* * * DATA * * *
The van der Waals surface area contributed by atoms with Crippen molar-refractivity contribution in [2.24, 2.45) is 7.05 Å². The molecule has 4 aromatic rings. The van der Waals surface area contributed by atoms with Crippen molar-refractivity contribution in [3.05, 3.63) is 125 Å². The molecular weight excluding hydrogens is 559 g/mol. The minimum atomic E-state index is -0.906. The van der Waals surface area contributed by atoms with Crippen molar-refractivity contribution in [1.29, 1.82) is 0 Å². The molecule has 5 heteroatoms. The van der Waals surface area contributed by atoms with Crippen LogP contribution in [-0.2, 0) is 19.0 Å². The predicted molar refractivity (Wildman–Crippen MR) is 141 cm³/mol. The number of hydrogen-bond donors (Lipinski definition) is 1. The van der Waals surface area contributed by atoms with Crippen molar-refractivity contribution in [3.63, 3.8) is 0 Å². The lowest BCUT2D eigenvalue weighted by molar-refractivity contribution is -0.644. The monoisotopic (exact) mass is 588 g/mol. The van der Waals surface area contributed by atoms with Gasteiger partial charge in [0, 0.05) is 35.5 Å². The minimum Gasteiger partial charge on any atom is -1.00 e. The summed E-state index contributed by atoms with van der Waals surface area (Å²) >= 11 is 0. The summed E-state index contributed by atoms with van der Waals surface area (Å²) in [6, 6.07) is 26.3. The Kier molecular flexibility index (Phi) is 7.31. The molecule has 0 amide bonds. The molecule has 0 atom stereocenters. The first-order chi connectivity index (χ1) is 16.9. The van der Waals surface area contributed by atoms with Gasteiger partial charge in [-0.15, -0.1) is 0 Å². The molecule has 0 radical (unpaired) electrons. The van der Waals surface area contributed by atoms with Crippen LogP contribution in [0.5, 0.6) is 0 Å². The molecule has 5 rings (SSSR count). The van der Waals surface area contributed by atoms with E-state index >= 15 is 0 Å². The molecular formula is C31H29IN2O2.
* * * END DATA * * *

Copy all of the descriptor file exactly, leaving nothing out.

The van der Waals surface area contributed by atoms with Crippen molar-refractivity contribution in [2.24, 2.45) is 7.05 Å². The molecule has 4 aromatic rings. The van der Waals surface area contributed by atoms with Crippen molar-refractivity contribution in [3.05, 3.63) is 125 Å². The molecular weight excluding hydrogens is 559 g/mol. The minimum atomic E-state index is -0.906. The van der Waals surface area contributed by atoms with Crippen molar-refractivity contribution in [1.29, 1.82) is 0 Å². The molecule has 5 heteroatoms. The van der Waals surface area contributed by atoms with Crippen LogP contribution in [-0.2, 0) is 19.0 Å². The predicted molar refractivity (Wildman–Crippen MR) is 141 cm³/mol. The number of hydrogen-bond donors (Lipinski definition) is 1. The van der Waals surface area contributed by atoms with Crippen molar-refractivity contribution in [3.63, 3.8) is 0 Å². The lowest BCUT2D eigenvalue weighted by molar-refractivity contribution is -0.644. The monoisotopic (exact) mass is 588 g/mol. The van der Waals surface area contributed by atoms with Gasteiger partial charge in [0, 0.05) is 35.5 Å². The minimum Gasteiger partial charge on any atom is -1.00 e. The summed E-state index contributed by atoms with van der Waals surface area (Å²) >= 11 is 0. The summed E-state index contributed by atoms with van der Waals surface area (Å²) in [6, 6.07) is 26.3. The Kier molecular flexibility index (Phi) is 7.31. The molecule has 0 amide bonds. The molecule has 0 atom stereocenters. The first-order chi connectivity index (χ1) is 16.9. The van der Waals surface area contributed by atoms with Gasteiger partial charge in [-0.15, -0.1) is 0 Å². The molecule has 0 radical (unpaired) electrons. The van der Waals surface area contributed by atoms with Crippen LogP contribution in [0.5, 0.6) is 0 Å². The molecule has 5 rings (SSSR count). The van der Waals surface area contributed by atoms with E-state index >= 15 is 0 Å². The molecular formula is C31H29IN2O2.